How to Identify Flowers & Plants in Florida


Florida native trees and flowers are those that existed in the area before European settlement. From flowering trees to tall palms, the native plants provide colorful and lush foliage to landscapes. More than 3,100 plants, including 300 species of native trees, are considered native. Florida's natural areas where plants grow wild are also home to more than 1,000 exotic (non-native) trees and plants that have gained a foothold in the state's ecosystem.


Step 1

Note the habitat. Florida has 14 different types of habitats from marshes to coastal strand. Certain plants such as the bald cypress and pond cypress are only found in the wet plains habitat. Red, black and white mangroves thrive in areas south of the frost line, near the coast in both fresh and saltwater habitats. Florida also has three distinct climate regions. The northern portion of the state has colder temperatures. Cherry, apple and other hardwood trees grow well in that region. The central portion of the state is warmer. Shorelines provide ideal growing conditions for mangrove trees and seagrapes. Southern Florida's mild climates are native habitats for the saw palmetto and sabal palm.

Step 2

Use a Florida native plant reference guide. Go for walks with the book, stopping to examine different plants. Use your observations to identify plants. For example, a native Sabal palm is short as compared to the tall native Royal Palm.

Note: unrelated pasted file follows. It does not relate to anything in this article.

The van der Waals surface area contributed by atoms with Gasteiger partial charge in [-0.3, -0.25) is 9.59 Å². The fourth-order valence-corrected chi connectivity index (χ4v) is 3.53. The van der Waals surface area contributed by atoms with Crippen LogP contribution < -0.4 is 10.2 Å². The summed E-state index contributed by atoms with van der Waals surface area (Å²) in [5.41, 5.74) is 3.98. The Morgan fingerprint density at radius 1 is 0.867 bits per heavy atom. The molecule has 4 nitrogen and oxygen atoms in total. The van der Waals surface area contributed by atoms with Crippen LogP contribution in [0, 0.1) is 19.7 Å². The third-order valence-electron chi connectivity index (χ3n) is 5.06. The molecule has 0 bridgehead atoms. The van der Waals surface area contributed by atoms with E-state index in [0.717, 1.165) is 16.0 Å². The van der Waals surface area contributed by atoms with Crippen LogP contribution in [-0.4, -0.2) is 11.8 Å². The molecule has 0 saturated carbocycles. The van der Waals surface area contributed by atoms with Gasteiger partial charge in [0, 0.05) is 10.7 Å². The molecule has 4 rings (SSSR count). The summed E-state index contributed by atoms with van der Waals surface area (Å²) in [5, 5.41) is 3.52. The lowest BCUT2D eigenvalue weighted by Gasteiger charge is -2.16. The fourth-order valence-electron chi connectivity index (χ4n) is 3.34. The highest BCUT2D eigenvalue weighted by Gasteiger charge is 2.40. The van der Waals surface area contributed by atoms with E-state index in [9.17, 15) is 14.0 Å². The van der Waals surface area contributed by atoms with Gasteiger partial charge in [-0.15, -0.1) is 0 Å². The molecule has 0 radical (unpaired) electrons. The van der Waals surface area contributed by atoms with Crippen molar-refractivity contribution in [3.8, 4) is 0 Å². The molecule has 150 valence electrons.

Step 3

Examine leaves to identify plants. Native Florida plants tend to be very distinctive. For example, the seagrape tree has dark green broad leaves about 8 to 12 inches in size. The leaves are almost round in shape and red veins. Sea lavender, an endangered Florida native perennial shrub, leaves are linear, succulent and greenish-gray. The saw palmetto leaves have sharp spines on the edges that resemble saw teeth, thus its common name.

Step 4

Compare and note the color and shape of plant flowers or blooms. Many of Florida's native trees and shrubs produce blooms. Consult the reference guide to help you identify the flowers. For example, the native groundsel shrub produces stalked, white to greenish-white flowers in early fall. The seagrape tree produces ivory-white flowers on racemes that grow up to 30 inches long. Herbaceous flowers, such as the alligator lily, blooms in the summertime. The alligator lily produces distinctive white flowers on tall stalks that shoot out from the main plant. Others such as the swamp lily, with its 4-feet long leaves produce clusters of fragrant six-petal, tubular flowers in white or pink all year round.

Things You'll Need

  • Florida native plants reference guide


  • Florida's Nature: Florida's Native and Exotic Plants
  • "Native Florida Plants: Low Maintenance Landscaping and Gardening"; Robert G. Haehle; 2004
  • "Florida's Wildflowers and Roadside Plants"; C. Ritchie Bell and Bryan J. Taylor; 2007
Keywords: native Florida plants, identifying florida plants, exotic plants, native plant identification

About this Author

Carmel Perez Snyder is a freelance writer living in Florida. She attended the University of Missouri and has been a journalist for more than 12 years. Her work has appeared in the AARP Bulletin, the Oklahoma Gazette, the Amarillo Globe-News, and eHow.